The Next Billion Mobile Users May Be Invisible To Advertisers


  • The use of ad blocking browsers in mobile devices almost doubled in 2015.
  • New ad blocking technologies can also intercept in-app advertising.
  • Ad blocking is disrupting the traditional Web advertising model, and investors should be cautious about companies dependent on advertising.

A new report on mobile ad blocking by PageFair suggests that the next billion of mobile users in emerging markets will be mostly invisible to advertisers. PageFair has found that use of ad blocking technology has skyrocketed in emerging markets. This calls into question the long-term growth strategies of companies such as Alphabet (NASDAQ:GOOG) (NASDAQ:GOOGL) and Facebook (FB) that are actively seeking the "next billion(s)" of mobile device users in emerging markets.

Source: PageFair

Where the Action Is

Following the development of extensions for Apple's (AAPL) iOS browser, Safari, that enable ad blocking, I wrote some articles about the technology with a focus on iOS and the possible impact to Google. What's interesting about the PageFair report is that iOS devices don't seem to be where the real growth is in ad blocking. The report indicates that about 20% of the estimated 1.9 billion mobile device users employ some form of ad blocking tech, but the vast majority are concentrated in emerging markets, where iOS has fairly low usage share.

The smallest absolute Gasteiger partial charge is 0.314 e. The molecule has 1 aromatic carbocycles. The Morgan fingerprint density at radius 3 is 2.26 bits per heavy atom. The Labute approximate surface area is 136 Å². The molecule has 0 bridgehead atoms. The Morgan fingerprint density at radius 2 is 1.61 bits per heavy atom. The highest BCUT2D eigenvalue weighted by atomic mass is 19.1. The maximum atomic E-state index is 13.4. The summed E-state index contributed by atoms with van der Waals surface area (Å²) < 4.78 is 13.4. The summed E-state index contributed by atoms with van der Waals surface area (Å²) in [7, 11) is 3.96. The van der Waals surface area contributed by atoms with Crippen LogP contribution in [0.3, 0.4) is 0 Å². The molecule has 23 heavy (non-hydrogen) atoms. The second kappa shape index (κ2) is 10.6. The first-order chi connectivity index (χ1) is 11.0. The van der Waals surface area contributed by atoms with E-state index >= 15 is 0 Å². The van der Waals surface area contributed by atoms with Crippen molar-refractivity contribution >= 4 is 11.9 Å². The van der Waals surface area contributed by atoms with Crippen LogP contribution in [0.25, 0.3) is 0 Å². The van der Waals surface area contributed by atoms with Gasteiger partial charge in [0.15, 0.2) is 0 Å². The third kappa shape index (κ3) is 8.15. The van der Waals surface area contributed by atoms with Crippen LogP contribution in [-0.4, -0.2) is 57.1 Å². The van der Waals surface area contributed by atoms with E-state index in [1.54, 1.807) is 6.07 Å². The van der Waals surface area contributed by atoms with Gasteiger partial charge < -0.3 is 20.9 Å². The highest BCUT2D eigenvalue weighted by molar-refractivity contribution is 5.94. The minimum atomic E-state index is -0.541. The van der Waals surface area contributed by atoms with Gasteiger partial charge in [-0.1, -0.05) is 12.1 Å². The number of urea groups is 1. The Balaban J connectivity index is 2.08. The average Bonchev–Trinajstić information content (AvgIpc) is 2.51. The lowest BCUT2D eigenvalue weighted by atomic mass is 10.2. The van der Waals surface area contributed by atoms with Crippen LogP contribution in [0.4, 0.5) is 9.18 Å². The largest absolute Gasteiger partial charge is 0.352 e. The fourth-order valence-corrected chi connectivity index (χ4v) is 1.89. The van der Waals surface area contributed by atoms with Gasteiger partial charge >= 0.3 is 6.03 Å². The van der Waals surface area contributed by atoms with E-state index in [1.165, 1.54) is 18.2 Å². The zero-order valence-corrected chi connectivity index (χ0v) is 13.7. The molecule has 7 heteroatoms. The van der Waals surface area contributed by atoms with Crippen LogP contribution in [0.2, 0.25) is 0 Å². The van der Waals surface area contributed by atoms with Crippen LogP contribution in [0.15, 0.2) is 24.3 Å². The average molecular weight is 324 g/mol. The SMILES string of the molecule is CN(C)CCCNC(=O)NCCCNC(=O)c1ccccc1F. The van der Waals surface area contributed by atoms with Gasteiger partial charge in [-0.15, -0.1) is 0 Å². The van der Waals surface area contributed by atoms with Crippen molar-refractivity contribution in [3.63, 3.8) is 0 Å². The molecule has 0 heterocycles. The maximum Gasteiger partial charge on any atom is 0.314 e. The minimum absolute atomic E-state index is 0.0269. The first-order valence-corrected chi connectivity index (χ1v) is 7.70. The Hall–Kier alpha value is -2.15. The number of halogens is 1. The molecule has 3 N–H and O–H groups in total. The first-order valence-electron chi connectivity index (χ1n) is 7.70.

PageFair also points out that about 36% of users in the Asia-Pacific region now employ an ad-blocking browser. In contrast, there have only been about 4.5 million downloads of ad blocking apps for iOS through March 2016.

In my article, I had pointed out that with the growth of ad-blockers, as well as ways to defeat ad blockers, the Internet was being turned into a two tier medium. In the upper tier, subscription based ad-free services would appeal to more developed and affluent regions. Users of subscription services wouldn't need ad blockers.

The lower tier would be advertising based and "free to all". The growth of ad-blocking usage in the developing world seems to confirm this stratification of Internet usage.

In the past year, there have also been technology developments that

This article was written by

Mark Hibben profile picture
Balanced, expert investing strategies from a technologist's perspective
Mark has a masters in Electrical Engineering from USC, is an independent iOS developer, and blogs about technology trends and companies, the focus of his investments.

Disclosure: I am/we are long AAPL. I wrote this article myself, and it expresses my own opinions. I am not receiving compensation for it (other than from Seeking Alpha). I have no business relationship with any company whose stock is mentioned in this article.

Recommended For You

Comments (90)

To ensure this doesn’t happen in the future, please enable Javascript and cookies in your browser.
Is this happening to you frequently? Please report it on our feedback forum.
If you have an ad-blocker enabled you may be blocked from proceeding. Please disable your ad-blocker and refresh.